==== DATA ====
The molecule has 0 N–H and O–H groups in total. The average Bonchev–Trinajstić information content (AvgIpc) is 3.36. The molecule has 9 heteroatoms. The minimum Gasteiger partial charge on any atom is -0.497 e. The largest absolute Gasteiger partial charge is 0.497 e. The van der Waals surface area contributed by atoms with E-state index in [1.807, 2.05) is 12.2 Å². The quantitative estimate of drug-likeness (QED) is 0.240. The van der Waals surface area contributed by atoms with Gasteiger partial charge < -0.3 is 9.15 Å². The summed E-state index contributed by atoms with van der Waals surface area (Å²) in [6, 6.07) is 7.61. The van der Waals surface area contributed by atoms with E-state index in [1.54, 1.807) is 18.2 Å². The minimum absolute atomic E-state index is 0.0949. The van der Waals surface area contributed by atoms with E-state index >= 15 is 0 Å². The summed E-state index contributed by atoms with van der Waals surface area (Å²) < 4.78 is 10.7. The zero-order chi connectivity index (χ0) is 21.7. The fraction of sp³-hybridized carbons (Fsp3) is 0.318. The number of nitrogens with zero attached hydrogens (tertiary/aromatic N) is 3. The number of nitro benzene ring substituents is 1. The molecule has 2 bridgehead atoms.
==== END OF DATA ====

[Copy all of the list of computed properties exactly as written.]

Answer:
The molecule has 0 N–H and O–H groups in total. The average Bonchev–Trinajstić information content (AvgIpc) is 3.36. The molecule has 9 heteroatoms. The minimum Gasteiger partial charge on any atom is -0.497 e. The largest absolute Gasteiger partial charge is 0.497 e. The van der Waals surface area contributed by atoms with E-state index in [1.807, 2.05) is 12.2 Å². The quantitative estimate of drug-likeness (QED) is 0.240. The van der Waals surface area contributed by atoms with Gasteiger partial charge < -0.3 is 9.15 Å². The summed E-state index contributed by atoms with van der Waals surface area (Å²) in [6, 6.07) is 7.61. The van der Waals surface area contributed by atoms with E-state index in [1.54, 1.807) is 18.2 Å². The minimum absolute atomic E-state index is 0.0949. The van der Waals surface area contributed by atoms with E-state index >= 15 is 0 Å². The summed E-state index contributed by atoms with van der Waals surface area (Å²) < 4.78 is 10.7. The zero-order chi connectivity index (χ0) is 21.7. The fraction of sp³-hybridized carbons (Fsp3) is 0.318. The number of nitrogens with zero attached hydrogens (tertiary/aromatic N) is 3. The number of nitro benzene ring substituents is 1. The molecule has 2 bridgehead atoms.